- 1. Watching television
- 2. Five rungs on the ladder of learning…from least to most effective
- 2.1. Rung one: Coaching yourself to bowl better
- 2.2. Rung two: Taking lessons from a coach who only knows the mechanics of bowling
- 2.3. Rung three: Technical knowledge plus a high degree of self-awareness without the...
- 2.4. Rung four: The natural learning process plus coaching from someone who can help you...
- 2.5. Rung five: Natural learning with a coach who understands how to teach you to coach...
Note: This article is only available to Bowling This Month subscribers.
“A lesson well learned becomes your teacher for life.”
-Pia Nilsson & Lynn Marriott, Coaches
Bowlers are like predators, always looking for that edge that is going to help them play and compete better. The search for improved form, leverage, revolutions, timing and etc., is an ongoing, never-ending process that serious bowlers take with them to every instructional session. Most players take that intention to the bowling center every time they play, even in their weekly league game.
So we read our Bowling This Month articles, watch the professional telecasts, and if we are committed enough, we go get some instruction. With all of that going for us you would expect players of all ability levels to get better at the pace of their commitment.
But, the truth is that once someone gets past the beginner’s surge of rapid learning, change and transformation can slow down to a crawl. We spend a lot of time on training and technological instruction, yet relatively little attention gets paid to learning how to learn. In essence, it is like going to a buffet, but not really knowing how to put the food on your plate.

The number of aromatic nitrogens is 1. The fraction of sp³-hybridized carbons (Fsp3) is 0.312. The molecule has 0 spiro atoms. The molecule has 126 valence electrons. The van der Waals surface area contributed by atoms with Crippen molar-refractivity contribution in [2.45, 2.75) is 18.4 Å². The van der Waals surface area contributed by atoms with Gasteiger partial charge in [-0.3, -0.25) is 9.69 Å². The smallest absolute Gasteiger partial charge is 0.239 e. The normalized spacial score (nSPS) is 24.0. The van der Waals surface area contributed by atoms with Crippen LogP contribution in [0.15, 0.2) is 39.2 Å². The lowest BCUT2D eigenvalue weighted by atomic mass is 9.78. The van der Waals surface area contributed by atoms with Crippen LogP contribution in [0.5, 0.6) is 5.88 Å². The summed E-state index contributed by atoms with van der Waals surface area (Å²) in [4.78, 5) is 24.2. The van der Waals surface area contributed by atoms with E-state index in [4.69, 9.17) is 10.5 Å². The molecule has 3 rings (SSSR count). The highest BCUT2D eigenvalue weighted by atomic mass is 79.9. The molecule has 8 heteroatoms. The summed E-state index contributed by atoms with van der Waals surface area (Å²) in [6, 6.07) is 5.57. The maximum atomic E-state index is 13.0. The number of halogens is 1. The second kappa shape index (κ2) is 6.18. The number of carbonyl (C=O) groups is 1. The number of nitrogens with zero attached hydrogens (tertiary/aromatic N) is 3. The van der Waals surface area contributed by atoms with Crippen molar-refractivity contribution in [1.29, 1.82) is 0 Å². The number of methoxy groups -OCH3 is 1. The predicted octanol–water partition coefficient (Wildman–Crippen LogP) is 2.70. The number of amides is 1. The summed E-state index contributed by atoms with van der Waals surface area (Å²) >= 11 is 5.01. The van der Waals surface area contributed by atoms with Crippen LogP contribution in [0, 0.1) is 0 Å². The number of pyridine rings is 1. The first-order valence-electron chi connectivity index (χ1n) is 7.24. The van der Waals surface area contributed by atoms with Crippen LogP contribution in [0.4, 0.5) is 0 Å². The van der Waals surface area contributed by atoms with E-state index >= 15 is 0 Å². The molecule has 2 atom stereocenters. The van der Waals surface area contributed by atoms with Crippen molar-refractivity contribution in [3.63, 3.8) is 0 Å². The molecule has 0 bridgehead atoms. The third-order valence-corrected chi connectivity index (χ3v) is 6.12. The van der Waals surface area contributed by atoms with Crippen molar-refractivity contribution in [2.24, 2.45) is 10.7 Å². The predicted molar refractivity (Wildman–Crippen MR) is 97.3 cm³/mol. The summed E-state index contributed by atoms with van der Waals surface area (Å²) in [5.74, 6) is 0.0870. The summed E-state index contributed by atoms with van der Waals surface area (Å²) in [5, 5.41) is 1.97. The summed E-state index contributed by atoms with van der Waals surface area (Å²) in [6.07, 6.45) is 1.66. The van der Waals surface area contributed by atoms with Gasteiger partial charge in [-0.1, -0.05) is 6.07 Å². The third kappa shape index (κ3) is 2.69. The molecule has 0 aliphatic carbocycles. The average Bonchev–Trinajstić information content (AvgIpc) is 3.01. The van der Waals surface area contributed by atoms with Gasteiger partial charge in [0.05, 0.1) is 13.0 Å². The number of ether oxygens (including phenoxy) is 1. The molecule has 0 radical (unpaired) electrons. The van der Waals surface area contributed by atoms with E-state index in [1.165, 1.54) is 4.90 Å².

It is time to change all that in the world of bowling instruction. This month, we are going to look at how to watch the pros, how to listen to your coaches, and ultimately how to learn to bowl your best.
A funny thing happens after viewers watch the PBA telecast. Those who go down to the bowling center to practice will find that they bowl better. One of two things may have happened. Without really thinking about it, you may have picked up some subtle technique cues, or simply become inspired to play better. On the other hand, as a student of the sport you may have keyed on some aspect of a player’s game that you put into practice.
“Your backswing is your backswing. It is as high as it is all by itself. That’s your swing.”
-Nick Melnikoff, former PBA Tour Player
From one point of view there is a right way to watch the pros and a mistaken way to watch them. The wrong way is to observe how someone bowls and then try to make your body do the exact same thing. Now there is nothing wrong with experimentation, but each person’s game is like a personal signature. Forcing yourself to play like someone else can cause you to try to mold yourself into something that is not natural to you.
On the other hand, it is perfectly fine to let yourself ...
Already a premium member? Click here to log in.